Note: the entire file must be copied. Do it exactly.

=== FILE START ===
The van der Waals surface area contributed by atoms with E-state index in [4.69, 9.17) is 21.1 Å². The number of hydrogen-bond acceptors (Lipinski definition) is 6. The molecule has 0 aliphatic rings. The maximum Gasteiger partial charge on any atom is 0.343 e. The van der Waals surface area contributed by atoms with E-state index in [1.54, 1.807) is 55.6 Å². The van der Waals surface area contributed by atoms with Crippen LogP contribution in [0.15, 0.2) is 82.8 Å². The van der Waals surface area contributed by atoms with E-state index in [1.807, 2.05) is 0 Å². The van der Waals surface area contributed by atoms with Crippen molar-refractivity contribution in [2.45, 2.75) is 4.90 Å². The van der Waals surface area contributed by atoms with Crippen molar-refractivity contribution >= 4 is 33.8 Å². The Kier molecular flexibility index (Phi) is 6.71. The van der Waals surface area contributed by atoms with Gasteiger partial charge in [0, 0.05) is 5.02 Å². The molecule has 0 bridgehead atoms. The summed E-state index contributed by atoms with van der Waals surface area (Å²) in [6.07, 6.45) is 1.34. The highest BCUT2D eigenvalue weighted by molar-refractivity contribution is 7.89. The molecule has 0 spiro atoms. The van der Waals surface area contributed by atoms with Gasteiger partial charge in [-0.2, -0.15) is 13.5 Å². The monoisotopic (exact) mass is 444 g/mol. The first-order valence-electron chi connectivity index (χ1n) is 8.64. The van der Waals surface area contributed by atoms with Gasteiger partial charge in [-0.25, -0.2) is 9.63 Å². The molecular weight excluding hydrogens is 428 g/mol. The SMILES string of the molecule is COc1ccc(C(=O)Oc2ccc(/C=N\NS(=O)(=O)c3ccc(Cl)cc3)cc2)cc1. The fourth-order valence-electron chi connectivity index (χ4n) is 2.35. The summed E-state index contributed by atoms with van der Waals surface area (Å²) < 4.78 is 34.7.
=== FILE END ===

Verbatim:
The van der Waals surface area contributed by atoms with E-state index in [4.69, 9.17) is 21.1 Å². The number of hydrogen-bond acceptors (Lipinski definition) is 6. The molecule has 0 aliphatic rings. The maximum Gasteiger partial charge on any atom is 0.343 e. The van der Waals surface area contributed by atoms with E-state index in [1.54, 1.807) is 55.6 Å². The van der Waals surface area contributed by atoms with Crippen LogP contribution in [0.15, 0.2) is 82.8 Å². The van der Waals surface area contributed by atoms with E-state index in [1.807, 2.05) is 0 Å². The van der Waals surface area contributed by atoms with Crippen molar-refractivity contribution in [2.45, 2.75) is 4.90 Å². The van der Waals surface area contributed by atoms with Crippen molar-refractivity contribution >= 4 is 33.8 Å². The Kier molecular flexibility index (Phi) is 6.71. The van der Waals surface area contributed by atoms with Gasteiger partial charge in [0, 0.05) is 5.02 Å². The molecule has 0 bridgehead atoms. The summed E-state index contributed by atoms with van der Waals surface area (Å²) in [6.07, 6.45) is 1.34. The highest BCUT2D eigenvalue weighted by molar-refractivity contribution is 7.89. The molecule has 0 spiro atoms. The van der Waals surface area contributed by atoms with Gasteiger partial charge in [-0.2, -0.15) is 13.5 Å². The monoisotopic (exact) mass is 444 g/mol. The first-order valence-electron chi connectivity index (χ1n) is 8.64. The van der Waals surface area contributed by atoms with Gasteiger partial charge in [-0.25, -0.2) is 9.63 Å². The molecular weight excluding hydrogens is 428 g/mol. The SMILES string of the molecule is COc1ccc(C(=O)Oc2ccc(/C=N\NS(=O)(=O)c3ccc(Cl)cc3)cc2)cc1. The fourth-order valence-electron chi connectivity index (χ4n) is 2.35. The summed E-state index contributed by atoms with van der Waals surface area (Å²) < 4.78 is 34.7.